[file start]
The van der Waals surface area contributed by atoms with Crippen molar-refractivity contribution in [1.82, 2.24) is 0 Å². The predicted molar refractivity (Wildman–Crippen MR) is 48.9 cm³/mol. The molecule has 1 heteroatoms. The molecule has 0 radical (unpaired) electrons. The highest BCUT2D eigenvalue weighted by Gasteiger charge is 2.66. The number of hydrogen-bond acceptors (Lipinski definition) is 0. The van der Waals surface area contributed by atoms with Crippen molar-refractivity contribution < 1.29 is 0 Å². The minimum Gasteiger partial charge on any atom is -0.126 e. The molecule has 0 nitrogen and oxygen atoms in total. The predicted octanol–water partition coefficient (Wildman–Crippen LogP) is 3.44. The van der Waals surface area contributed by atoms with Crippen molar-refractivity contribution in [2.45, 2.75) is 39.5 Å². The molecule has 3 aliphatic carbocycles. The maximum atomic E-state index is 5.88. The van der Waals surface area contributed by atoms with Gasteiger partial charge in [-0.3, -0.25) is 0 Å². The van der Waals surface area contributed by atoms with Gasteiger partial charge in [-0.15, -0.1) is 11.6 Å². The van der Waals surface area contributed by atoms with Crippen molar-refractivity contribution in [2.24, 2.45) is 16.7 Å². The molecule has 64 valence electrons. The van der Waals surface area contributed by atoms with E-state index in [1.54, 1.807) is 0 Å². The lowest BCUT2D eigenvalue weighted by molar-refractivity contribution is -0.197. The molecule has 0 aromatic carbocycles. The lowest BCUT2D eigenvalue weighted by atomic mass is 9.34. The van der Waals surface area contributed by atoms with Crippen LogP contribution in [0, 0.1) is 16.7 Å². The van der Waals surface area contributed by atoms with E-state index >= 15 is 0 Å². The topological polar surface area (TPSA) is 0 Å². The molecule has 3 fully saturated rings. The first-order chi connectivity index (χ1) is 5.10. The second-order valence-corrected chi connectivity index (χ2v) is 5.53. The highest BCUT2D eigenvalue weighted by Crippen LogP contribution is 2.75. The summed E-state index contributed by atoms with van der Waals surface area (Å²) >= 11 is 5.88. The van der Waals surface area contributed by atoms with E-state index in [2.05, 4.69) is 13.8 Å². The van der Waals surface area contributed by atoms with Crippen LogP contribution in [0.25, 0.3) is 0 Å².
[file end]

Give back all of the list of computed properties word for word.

The van der Waals surface area contributed by atoms with Crippen molar-refractivity contribution in [1.82, 2.24) is 0 Å². The predicted molar refractivity (Wildman–Crippen MR) is 48.9 cm³/mol. The molecule has 1 heteroatoms. The molecule has 0 radical (unpaired) electrons. The highest BCUT2D eigenvalue weighted by Gasteiger charge is 2.66. The number of hydrogen-bond acceptors (Lipinski definition) is 0. The van der Waals surface area contributed by atoms with Crippen molar-refractivity contribution < 1.29 is 0 Å². The minimum Gasteiger partial charge on any atom is -0.126 e. The molecule has 0 nitrogen and oxygen atoms in total. The predicted octanol–water partition coefficient (Wildman–Crippen LogP) is 3.44. The van der Waals surface area contributed by atoms with Crippen molar-refractivity contribution in [2.45, 2.75) is 39.5 Å². The molecule has 3 aliphatic carbocycles. The maximum atomic E-state index is 5.88. The van der Waals surface area contributed by atoms with Gasteiger partial charge in [-0.3, -0.25) is 0 Å². The van der Waals surface area contributed by atoms with Gasteiger partial charge in [-0.15, -0.1) is 11.6 Å². The van der Waals surface area contributed by atoms with Crippen molar-refractivity contribution in [2.24, 2.45) is 16.7 Å². The molecule has 64 valence electrons. The van der Waals surface area contributed by atoms with E-state index in [1.54, 1.807) is 0 Å². The lowest BCUT2D eigenvalue weighted by molar-refractivity contribution is -0.197. The molecule has 0 aromatic carbocycles. The lowest BCUT2D eigenvalue weighted by atomic mass is 9.34. The van der Waals surface area contributed by atoms with Crippen LogP contribution in [0, 0.1) is 16.7 Å². The van der Waals surface area contributed by atoms with E-state index >= 15 is 0 Å². The topological polar surface area (TPSA) is 0 Å². The molecule has 3 fully saturated rings. The first-order chi connectivity index (χ1) is 5.10. The second-order valence-corrected chi connectivity index (χ2v) is 5.53. The highest BCUT2D eigenvalue weighted by Crippen LogP contribution is 2.75. The summed E-state index contributed by atoms with van der Waals surface area (Å²) >= 11 is 5.88. The van der Waals surface area contributed by atoms with E-state index in [2.05, 4.69) is 13.8 Å². The van der Waals surface area contributed by atoms with Crippen LogP contribution in [0.25, 0.3) is 0 Å².